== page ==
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Descripción de editorial

It was my lot several years ago—I need not state how many—to be brought forth into this world amid the wild scenes which I propose to describe. Later in life I was fortunate enough to be sent by my parents to England, for the purpose of finishing my education under the tuition of the learned fathers at the College of Stonyhurst. While there, I had the pleasure of making the acquaintance of the inimitable author of "Wanderings in South America," Charles Waterton, Esq., who years before had also been an inmate of that celebrated institution, and whose book became at once my favorite study, on account of the graphic descriptions it contains of animals and objects with which I was already familiar. The works of the distinguished traveller, Baron von Humboldt, who first made those regions known to the civilized world, next afforded me an endless source of scientific enjoyment, developing in me an early taste for the natural history and physical wonders of my native land.{vi}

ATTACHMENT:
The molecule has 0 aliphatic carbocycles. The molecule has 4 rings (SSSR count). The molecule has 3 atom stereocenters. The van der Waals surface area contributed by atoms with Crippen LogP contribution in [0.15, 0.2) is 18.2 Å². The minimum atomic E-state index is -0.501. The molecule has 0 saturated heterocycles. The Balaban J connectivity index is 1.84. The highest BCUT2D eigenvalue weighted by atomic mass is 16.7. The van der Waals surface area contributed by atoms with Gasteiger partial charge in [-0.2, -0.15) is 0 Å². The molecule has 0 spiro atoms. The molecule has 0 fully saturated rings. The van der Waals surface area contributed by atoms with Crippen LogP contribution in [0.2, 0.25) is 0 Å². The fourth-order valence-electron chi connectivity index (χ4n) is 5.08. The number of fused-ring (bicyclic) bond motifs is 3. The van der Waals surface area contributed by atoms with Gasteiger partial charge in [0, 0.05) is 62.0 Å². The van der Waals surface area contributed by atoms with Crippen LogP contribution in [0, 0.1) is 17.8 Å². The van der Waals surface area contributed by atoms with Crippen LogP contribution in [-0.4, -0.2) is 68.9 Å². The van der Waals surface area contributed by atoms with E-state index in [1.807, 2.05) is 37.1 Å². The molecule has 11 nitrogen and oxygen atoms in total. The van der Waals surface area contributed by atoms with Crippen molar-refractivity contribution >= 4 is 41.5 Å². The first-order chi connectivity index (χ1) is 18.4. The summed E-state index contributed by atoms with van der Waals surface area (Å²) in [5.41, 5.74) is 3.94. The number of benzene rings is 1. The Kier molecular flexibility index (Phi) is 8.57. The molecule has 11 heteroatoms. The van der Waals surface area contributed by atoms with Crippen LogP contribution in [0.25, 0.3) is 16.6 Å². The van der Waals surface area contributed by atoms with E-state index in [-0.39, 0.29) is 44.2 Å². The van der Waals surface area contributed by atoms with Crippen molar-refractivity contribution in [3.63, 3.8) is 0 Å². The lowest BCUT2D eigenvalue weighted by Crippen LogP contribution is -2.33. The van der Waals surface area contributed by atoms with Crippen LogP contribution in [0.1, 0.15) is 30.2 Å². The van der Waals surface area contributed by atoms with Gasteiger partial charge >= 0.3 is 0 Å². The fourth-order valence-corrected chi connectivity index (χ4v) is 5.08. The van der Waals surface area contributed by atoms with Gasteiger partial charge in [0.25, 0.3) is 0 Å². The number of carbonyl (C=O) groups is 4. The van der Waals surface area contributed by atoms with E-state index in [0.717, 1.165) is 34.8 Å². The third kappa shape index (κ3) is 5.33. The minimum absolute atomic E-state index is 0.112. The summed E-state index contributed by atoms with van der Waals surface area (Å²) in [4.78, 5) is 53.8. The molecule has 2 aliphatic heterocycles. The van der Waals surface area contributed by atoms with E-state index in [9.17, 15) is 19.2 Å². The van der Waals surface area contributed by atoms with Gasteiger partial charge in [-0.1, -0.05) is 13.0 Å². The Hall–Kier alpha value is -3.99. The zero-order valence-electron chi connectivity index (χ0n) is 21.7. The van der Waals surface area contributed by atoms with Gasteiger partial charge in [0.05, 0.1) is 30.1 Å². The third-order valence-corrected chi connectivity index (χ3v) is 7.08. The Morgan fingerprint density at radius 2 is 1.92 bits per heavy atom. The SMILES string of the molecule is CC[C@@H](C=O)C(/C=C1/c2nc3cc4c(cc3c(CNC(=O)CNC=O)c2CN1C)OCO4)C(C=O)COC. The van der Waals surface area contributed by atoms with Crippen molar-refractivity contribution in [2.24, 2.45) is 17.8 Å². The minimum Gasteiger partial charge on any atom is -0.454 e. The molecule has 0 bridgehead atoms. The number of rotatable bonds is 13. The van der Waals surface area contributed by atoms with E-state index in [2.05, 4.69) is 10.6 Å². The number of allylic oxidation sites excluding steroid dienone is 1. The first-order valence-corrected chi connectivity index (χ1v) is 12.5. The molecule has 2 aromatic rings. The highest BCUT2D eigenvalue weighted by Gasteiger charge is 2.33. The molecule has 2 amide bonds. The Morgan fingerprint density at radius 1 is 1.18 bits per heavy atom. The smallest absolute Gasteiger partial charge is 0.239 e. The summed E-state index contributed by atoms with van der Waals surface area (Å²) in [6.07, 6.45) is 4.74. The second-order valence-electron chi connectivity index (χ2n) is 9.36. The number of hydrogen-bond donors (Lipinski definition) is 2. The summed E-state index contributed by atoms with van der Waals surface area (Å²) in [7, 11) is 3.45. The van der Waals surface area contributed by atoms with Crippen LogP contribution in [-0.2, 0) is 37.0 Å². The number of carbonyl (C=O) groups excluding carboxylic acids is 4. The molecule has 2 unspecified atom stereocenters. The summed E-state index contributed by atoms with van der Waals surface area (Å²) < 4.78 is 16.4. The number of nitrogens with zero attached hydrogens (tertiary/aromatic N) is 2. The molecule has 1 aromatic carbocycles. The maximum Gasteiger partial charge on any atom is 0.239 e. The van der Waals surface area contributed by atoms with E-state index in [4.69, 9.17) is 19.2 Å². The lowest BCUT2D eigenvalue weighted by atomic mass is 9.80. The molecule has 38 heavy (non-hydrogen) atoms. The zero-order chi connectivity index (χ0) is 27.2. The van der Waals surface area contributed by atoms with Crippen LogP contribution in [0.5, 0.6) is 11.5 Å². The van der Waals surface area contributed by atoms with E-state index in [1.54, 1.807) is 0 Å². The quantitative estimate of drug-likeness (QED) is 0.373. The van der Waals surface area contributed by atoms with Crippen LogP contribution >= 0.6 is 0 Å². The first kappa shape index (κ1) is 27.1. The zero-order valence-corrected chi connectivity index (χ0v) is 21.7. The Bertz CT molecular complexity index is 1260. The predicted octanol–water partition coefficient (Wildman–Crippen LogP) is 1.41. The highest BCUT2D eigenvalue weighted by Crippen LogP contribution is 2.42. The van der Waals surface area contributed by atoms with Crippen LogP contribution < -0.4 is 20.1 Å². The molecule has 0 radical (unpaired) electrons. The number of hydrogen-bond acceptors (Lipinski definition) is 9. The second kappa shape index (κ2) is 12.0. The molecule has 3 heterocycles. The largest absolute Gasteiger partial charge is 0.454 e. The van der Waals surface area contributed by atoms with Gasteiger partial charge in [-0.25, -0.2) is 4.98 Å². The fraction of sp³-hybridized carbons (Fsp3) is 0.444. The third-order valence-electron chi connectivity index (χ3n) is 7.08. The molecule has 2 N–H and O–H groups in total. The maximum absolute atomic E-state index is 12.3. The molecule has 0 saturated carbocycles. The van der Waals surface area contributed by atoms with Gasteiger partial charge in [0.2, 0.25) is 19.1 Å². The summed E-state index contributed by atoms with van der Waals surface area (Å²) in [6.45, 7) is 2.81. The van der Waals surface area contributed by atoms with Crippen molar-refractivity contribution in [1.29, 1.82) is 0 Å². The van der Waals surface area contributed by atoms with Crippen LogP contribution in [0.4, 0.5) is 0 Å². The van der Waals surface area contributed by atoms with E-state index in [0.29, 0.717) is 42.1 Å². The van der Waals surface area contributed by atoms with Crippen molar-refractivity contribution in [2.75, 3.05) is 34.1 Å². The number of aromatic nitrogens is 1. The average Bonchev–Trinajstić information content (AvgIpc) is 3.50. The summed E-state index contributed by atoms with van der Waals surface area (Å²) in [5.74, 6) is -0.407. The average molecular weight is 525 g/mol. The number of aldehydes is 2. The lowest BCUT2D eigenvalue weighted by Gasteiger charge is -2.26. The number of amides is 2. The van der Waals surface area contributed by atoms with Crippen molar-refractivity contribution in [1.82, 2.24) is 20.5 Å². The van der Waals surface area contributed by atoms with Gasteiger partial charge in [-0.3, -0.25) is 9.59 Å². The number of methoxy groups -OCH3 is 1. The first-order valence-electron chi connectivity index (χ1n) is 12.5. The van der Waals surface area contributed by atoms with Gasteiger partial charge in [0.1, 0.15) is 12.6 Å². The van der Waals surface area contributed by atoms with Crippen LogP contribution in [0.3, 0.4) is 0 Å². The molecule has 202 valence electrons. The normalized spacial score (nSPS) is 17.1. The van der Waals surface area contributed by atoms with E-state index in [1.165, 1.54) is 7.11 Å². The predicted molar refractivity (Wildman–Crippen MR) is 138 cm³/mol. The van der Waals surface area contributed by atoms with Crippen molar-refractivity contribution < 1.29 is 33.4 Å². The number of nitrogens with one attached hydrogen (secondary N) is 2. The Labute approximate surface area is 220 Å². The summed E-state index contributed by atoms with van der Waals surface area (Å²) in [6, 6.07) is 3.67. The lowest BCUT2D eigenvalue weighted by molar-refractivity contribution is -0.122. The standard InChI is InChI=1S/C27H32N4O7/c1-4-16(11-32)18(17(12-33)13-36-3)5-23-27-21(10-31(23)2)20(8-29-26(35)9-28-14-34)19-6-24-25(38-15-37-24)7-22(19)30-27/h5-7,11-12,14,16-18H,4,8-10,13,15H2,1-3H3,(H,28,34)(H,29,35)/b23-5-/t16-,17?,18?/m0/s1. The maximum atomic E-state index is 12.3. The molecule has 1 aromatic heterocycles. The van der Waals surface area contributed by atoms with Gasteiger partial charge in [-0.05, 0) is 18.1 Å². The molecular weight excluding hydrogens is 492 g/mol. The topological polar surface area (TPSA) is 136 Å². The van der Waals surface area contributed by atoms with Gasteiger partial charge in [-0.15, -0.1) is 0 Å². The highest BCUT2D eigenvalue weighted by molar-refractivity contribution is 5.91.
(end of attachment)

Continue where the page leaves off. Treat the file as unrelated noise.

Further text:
On my return home, I immediately turned my steps toward

"Those matted woods ...

Where crouching tigers wait their hapless prey,"

anxious to study nature in her own sanctuary; but, owing to the unfortunate state of affairs in the country, I did not enjoy long my cherished dreams of exploring it through all its extent. Sufficient information was, however, obtained in my rambles through the plains, to enlarge upon a subject scarcely touched upon by travellers.

Thus from my earliest days have I been associated with the scenes forming the text of the present narrative, which I venture to lay before the public, trusting more in the indulgence and characteristic generosity of the Anglo-Saxon race toward foreigners, than in my own ability to fulfil the arduous undertaking.

Viajes y aventura
septiembre 27
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